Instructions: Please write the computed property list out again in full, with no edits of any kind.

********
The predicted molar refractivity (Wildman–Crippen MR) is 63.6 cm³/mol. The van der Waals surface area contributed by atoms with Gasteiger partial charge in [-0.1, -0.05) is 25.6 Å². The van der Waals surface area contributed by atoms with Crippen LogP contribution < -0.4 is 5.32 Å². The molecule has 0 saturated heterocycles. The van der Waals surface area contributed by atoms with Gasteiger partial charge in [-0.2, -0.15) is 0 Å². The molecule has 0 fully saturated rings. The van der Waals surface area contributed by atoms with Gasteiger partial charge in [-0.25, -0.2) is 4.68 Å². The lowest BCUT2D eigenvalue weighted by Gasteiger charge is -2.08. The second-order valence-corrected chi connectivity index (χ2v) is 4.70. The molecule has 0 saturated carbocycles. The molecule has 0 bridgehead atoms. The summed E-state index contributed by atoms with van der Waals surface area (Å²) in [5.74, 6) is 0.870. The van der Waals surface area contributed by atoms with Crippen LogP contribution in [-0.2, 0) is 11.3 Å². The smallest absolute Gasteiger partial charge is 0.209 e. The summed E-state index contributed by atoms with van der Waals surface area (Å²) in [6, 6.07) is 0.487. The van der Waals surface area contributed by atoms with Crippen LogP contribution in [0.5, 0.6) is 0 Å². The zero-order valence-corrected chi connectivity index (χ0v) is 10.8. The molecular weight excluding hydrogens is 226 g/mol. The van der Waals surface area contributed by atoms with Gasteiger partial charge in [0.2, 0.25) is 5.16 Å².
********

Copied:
The predicted molar refractivity (Wildman–Crippen MR) is 63.6 cm³/mol. The van der Waals surface area contributed by atoms with Gasteiger partial charge in [-0.1, -0.05) is 25.6 Å². The van der Waals surface area contributed by atoms with Crippen LogP contribution < -0.4 is 5.32 Å². The molecule has 0 saturated heterocycles. The van der Waals surface area contributed by atoms with Gasteiger partial charge in [-0.2, -0.15) is 0 Å². The molecule has 0 fully saturated rings. The van der Waals surface area contributed by atoms with Gasteiger partial charge in [-0.25, -0.2) is 4.68 Å². The lowest BCUT2D eigenvalue weighted by Gasteiger charge is -2.08. The second-order valence-corrected chi connectivity index (χ2v) is 4.70. The molecule has 0 saturated carbocycles. The molecule has 0 bridgehead atoms. The summed E-state index contributed by atoms with van der Waals surface area (Å²) in [5.74, 6) is 0.870. The van der Waals surface area contributed by atoms with Crippen LogP contribution in [-0.2, 0) is 11.3 Å². The smallest absolute Gasteiger partial charge is 0.209 e. The summed E-state index contributed by atoms with van der Waals surface area (Å²) in [6, 6.07) is 0.487. The van der Waals surface area contributed by atoms with Crippen LogP contribution in [0.5, 0.6) is 0 Å². The zero-order valence-corrected chi connectivity index (χ0v) is 10.8. The molecular weight excluding hydrogens is 226 g/mol. The van der Waals surface area contributed by atoms with Gasteiger partial charge in [0.2, 0.25) is 5.16 Å².